Professor Paul Davies obscurely defends Einstein's 1920 'ether and relativity' lecture
In 1995, physicist Professor Paul Davies - who won the Templeton Prize for religion (I think it was $1,000,000), wrote on pp54-57 of his book 'About Time':
'Whenever I read dissenting views of time, I cannot help thinking of Herbert Dingle... who wrote ... Relativity for All, published in 1922. He became Professor ... at University College London... In his later years, Dingle began seriously to doubt Einstein's concept ... Dingle ... wrote papers for journals pointing out Einstein's errors and had them rejected ... In October 1971, J.C. Hafele [used atomic clocks to defend Einstein] ... You can't get much closer to Dingle's 'everyday' language than that.'
Now, let's check out J.C. Hafele.
J. C. Hafele is ANTI-HORSES***. Hafele writes in Science vol. 177 (1972) pp 166-8 that he uses G. Builder (1958) as analysis for the atomic clocks.
G. Builder (1958) is an article called 'ETHER AND RELATIVITY' in Australian Journal of Physics, v11, 1958, p279, which states:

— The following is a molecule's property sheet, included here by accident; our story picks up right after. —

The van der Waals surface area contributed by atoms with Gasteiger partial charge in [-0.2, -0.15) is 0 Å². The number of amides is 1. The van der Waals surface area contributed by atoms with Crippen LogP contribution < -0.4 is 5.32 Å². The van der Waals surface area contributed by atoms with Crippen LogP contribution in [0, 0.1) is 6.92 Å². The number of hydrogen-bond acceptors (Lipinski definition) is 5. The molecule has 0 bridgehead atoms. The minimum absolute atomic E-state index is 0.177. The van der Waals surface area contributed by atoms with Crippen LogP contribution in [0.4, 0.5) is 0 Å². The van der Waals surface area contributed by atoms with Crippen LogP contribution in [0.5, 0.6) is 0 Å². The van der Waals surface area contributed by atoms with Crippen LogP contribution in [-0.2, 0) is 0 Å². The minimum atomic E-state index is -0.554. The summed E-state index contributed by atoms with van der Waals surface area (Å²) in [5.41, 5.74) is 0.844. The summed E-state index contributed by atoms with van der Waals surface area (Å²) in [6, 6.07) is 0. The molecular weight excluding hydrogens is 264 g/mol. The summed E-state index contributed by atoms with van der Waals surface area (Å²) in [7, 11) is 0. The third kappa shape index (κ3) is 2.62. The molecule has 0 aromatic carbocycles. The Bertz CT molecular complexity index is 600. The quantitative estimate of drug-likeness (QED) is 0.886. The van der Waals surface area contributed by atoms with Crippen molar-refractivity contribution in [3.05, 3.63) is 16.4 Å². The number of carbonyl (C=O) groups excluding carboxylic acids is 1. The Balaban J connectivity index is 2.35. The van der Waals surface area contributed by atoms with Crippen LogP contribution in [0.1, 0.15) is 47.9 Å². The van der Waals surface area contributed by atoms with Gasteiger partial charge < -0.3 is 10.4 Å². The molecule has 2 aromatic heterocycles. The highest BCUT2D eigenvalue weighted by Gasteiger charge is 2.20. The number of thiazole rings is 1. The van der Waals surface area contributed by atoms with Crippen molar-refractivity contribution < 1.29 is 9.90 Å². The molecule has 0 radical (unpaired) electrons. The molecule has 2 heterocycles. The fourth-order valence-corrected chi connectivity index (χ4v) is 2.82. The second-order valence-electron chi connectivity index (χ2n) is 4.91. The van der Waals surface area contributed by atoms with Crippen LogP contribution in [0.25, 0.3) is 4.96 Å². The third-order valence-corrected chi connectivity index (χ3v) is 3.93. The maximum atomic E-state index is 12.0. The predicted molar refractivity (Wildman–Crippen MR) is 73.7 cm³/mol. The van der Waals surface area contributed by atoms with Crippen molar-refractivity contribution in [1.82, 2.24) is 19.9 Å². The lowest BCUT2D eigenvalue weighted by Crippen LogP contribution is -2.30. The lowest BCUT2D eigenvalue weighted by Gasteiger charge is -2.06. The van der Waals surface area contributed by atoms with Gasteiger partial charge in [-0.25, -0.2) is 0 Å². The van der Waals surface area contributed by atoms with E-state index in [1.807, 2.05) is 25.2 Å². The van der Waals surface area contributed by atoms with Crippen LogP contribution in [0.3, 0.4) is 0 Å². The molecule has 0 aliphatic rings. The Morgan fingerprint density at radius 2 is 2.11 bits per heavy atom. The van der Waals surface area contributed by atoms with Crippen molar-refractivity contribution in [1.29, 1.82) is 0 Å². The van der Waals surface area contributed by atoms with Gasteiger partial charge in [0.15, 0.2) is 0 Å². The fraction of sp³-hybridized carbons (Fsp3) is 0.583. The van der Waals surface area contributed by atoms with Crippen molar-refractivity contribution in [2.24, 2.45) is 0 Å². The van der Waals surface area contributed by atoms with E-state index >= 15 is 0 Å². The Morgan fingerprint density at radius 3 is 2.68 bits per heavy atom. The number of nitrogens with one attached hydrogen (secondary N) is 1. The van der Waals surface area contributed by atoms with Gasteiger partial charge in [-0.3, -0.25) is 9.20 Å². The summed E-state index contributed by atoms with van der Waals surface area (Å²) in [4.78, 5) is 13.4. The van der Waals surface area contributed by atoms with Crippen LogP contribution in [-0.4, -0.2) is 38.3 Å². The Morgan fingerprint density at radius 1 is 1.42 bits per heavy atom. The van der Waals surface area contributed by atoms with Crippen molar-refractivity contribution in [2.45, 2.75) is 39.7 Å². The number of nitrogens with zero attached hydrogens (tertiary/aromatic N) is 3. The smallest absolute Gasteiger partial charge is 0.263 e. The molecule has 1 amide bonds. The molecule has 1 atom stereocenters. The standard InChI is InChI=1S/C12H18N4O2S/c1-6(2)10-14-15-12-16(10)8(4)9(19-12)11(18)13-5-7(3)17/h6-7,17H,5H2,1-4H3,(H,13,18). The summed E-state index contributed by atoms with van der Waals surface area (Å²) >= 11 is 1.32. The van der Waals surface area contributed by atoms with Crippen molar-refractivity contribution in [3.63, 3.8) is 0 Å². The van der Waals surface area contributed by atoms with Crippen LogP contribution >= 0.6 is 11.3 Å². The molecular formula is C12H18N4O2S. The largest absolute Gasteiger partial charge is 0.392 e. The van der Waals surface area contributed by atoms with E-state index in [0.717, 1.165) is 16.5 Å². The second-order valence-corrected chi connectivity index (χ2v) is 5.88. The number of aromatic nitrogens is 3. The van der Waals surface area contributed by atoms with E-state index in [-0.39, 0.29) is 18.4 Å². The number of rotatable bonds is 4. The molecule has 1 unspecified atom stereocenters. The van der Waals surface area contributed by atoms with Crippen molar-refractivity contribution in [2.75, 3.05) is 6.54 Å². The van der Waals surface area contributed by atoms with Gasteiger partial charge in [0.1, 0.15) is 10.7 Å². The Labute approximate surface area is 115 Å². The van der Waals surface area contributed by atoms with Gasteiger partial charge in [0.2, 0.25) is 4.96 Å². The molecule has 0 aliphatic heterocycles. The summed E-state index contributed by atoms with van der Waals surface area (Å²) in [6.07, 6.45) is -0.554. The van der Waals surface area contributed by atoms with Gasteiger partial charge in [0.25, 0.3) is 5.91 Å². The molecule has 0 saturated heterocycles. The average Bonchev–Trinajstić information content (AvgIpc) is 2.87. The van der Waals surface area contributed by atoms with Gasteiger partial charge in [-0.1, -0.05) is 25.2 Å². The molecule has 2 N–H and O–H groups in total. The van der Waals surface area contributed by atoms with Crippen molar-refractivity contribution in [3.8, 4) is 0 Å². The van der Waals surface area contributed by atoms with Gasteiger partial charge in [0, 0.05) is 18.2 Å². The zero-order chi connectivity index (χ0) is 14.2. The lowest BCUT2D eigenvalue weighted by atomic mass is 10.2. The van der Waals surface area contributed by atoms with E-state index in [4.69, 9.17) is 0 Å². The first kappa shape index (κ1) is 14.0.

'... we conclude that the relative retardation of clocks... does indeed compel us to recognise the CAUSAL SIGNIFICANCE OF ABSOLUTE velocities.'
Just to remind ourselves of what Einstein and his verifier Sir Arthur Eddington wrote on this:
‘The Michelson-Morley experiment has thus failed to detect our motion through the aether, because the effect looked for – the delay of one of the light waves – is exactly compensated by an automatic contraction of the matter forming the apparatus…. The great stumbing-block for a philosophy which denies absolute space is the experimental detection of absolute rotation.’ – A.S. Eddington, Space Time and Gravitation, Cambridge, 1921, pp. 20, 152.
So the contraction of the Michelson-Morley instrument made it fail to detect absolute motion. This is why special relativity needs replacement with a causal general relativity:
‘According to the general theory of relativity space without ether is unthinkable.’ – Albert Einstein, Leyden university lecture ‘Ether and Relativity’, 1920. (A. Einstein, Sidelights on Relativity, Dover, 1952, p. 23.)
‘… with the new theory of electrodynamics [vacuum filled with virtual particles] we are rather forced to have an aether.’ – P.A.M. Dirac, ‘Is There an Aether?,’ Nature, v168, 1951, p906. (If you have a kid playing with magnets, how do you explain the pull and push forces felt through space? As ‘magic’?)
‘Children lose interest … because a natural interest in the world around them has been replaced by an unnatural acceptance of the soundness of certain views, the correctness of particular opinions and the validity of specific claims.’ – Dr David Lewis, You can teach your child intelligence, Book Club Associates, London, 1982, p. 258.
More at http://nigelcook0.tripod.com/